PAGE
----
The addition of Harry Potter disrupted the Orlando theme park market, consigning SeaWorld to third-tier status in the market and providing Universal with the cash flow to take full control of its Orlando resort from its former partner, Blackstone Group. Potter allowed Universal to break the bank and build it at the same time — following its initial Hogsmeade-themed Wizarding World with a faithful reproduction of Diagon Alley, complete with Gringotts Bank, further enriching Universal's bottom line. That's helped launch Universal Orlando as a credible alternative to a Walt Disney World vacation — not just a supplement to a Disney visit — a goal that Universal is pursuing with new on-site hotels, a greatly enhanced theme water park, and plans for a third gate.
Of course, market leader Disney is not just sitting around, content to watch Universal move. Walt Disney World next summer will open its most immersive themed land to date — Pandora: The World of Avatar. And Disney will follow that with its largest-ever themed land, Star Wars Land, at some point in the next few years. Disney continues to offer a stunning collection of its own IP, including all of the Pixar catalogue, Pirates of the Caribbean, existing Star Wars attractions, and Disney's many, many princesses.
Ultimately, Disney and Universal share a common goal of drawing more tourists to visit the Orlando area and to spend more money while they are there. But most families who have the ability to get to Orlando have a finite amount of money and vacation time. At some point, they make choices about their vacations. And the kitchen tables around which those families make those decisions is the front line in the Great Orlando IP War.
For years, Disney has profited from consumers around the world treating "Disney" as a generic term for family entertainment. During the Legends panel at this year's IAAPA Attractions Expo, Walt Disney Imagineering President Bob Weis quoted a Chinese official's words about Disney's brand presence in China: "Of course we know the Disney characters. We love Bugs Bunny. We love Shrek."
Of course, those are not Disney IP. But the conflation of Disney with family entertainment is widespread. When I covered the opening of The Wizarding World of Harry Potter at Universal Orlando in 2010, it became a running joke in the press room whenever a publication would post a story about the new Harry Potter land "at Disney World." The fact that some other company could be running a theme park with a wildly popular, family-friendly IP apparently was inconceivable to some reporters and editors, even ones whose freakin' job is to know this stuff!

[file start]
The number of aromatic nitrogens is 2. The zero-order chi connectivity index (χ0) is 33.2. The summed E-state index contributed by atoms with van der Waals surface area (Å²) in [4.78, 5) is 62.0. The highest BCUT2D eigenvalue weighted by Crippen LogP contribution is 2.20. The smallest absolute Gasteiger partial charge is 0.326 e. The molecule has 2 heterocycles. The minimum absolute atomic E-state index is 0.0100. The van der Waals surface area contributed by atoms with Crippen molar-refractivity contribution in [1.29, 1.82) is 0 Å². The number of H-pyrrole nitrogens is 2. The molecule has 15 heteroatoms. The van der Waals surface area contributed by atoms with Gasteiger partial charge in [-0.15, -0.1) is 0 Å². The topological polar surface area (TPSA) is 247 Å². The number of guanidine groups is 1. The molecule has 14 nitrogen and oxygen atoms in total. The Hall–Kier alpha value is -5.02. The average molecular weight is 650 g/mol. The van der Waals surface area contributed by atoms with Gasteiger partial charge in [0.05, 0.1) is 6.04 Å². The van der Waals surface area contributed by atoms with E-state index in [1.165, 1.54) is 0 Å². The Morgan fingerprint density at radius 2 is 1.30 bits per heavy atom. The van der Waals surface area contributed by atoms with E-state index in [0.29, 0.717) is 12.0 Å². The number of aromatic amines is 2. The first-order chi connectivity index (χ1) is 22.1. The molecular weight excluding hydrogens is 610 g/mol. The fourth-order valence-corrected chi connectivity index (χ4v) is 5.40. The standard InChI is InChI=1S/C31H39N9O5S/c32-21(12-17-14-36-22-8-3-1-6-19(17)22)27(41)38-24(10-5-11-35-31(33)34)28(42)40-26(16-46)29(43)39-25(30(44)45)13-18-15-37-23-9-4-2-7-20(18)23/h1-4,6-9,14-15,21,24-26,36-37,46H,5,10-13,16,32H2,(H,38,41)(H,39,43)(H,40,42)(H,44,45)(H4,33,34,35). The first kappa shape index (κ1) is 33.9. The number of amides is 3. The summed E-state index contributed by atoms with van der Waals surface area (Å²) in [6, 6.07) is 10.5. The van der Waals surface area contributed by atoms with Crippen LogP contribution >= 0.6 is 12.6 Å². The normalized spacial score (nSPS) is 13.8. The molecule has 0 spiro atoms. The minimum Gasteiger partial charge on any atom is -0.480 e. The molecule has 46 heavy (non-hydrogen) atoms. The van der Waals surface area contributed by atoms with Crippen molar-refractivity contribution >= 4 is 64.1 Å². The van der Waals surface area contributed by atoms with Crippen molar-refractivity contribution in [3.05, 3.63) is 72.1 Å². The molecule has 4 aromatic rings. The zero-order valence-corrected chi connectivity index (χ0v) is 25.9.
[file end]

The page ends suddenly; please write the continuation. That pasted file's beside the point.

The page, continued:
Disney has poured vast resources into establishing itself as a lifestyle brand, pushing the conflation of "Disney" not just with all family entertainment but with the concept of "family" itself. (Show us your Disney side, everyone!) Establishing that level of brand loyalty among consumers helps stop the Great Orlando IP War before any potential opponent can fire a shot. You want to visit a family theme park on vacation? You've got to go to "Disney."
But Harry Potter allowed Universal to break through. As The Wizarding World of Harry Potter became a "must see" for millions of families around the world, many of them had to recognize for the first time that Universal Orlando actually existed and that Disney wasn't the home to every family-friendly franchise they wished to spend time with on their theme park vacation. (Marvel was not an elite, global IP franchise when Islands of Adventure opened in 1999.)
Universal's strategy in this business war must be to break the public's default association of the Disney brand with all forms of family entertainment. Universal does not need to establish its own brand name the way that Disney has its brand; Universal just has to get people to stop assuming all high-quality family movie and theme park entertainment as "Disney."
Why? Because if "Disney" is no longer a catch-all generic brand for top-quality family entertainment, it simply becomes a brand representing its own collection of unique IP — just like Universal now is.
Of course, Disney's actual IP line-up is formidable. Its IP line-up matches up with or beats just about anyone else's out there. That's why it became the generic in so many consumers' minds. But once "Disney" is just a collection of its own IPs to most consumers, and not something greater than that — the Great Orlando IP War is back on. The battle over which resort to visit then would be fought over which resort offers the most attractive collection of IP and experiences. Disney no longer would have the head start of being the default destination for family vacations because of its brand status.
That's when Universal's triple play of Harry Potter, Marvel, and Nintendo becomes compelling. Potter might be the most powerful IP in the world right now for cross-generational appeal and appeal to both genders. Nintendo is right there, too, earning billions of dollars in revenue from game enthusiasts around the world each year. Marvel traditionally skewed male, but the success of the Marvel Cinematic Universe has broadened the franchise's appeal among females, helping raise it to — or even maybe beyond — the level of Nintendo and Potter.